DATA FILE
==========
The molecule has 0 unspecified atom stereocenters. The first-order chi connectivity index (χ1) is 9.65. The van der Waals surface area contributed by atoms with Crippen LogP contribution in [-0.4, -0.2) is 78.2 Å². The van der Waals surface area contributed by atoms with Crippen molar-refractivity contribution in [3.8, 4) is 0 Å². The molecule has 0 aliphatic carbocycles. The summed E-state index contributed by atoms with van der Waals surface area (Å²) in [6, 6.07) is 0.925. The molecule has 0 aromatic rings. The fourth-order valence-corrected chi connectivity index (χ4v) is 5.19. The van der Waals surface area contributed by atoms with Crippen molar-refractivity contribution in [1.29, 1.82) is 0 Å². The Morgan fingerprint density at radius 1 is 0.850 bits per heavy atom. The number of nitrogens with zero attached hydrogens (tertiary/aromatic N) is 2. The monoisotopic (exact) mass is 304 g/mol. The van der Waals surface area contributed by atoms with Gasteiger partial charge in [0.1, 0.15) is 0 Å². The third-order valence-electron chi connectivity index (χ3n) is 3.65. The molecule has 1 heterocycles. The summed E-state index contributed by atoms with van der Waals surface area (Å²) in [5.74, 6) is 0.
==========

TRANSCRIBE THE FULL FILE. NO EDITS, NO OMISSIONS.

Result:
The molecule has 0 unspecified atom stereocenters. The first-order chi connectivity index (χ1) is 9.65. The van der Waals surface area contributed by atoms with Crippen LogP contribution in [-0.4, -0.2) is 78.2 Å². The van der Waals surface area contributed by atoms with Crippen molar-refractivity contribution in [3.8, 4) is 0 Å². The molecule has 0 aliphatic carbocycles. The summed E-state index contributed by atoms with van der Waals surface area (Å²) in [6, 6.07) is 0.925. The molecule has 0 aromatic rings. The fourth-order valence-corrected chi connectivity index (χ4v) is 5.19. The van der Waals surface area contributed by atoms with Crippen molar-refractivity contribution in [1.29, 1.82) is 0 Å². The Morgan fingerprint density at radius 1 is 0.850 bits per heavy atom. The number of nitrogens with zero attached hydrogens (tertiary/aromatic N) is 2. The monoisotopic (exact) mass is 304 g/mol. The van der Waals surface area contributed by atoms with Gasteiger partial charge in [0.1, 0.15) is 0 Å². The third-order valence-electron chi connectivity index (χ3n) is 3.65. The molecule has 1 heterocycles. The summed E-state index contributed by atoms with van der Waals surface area (Å²) in [5.74, 6) is 0.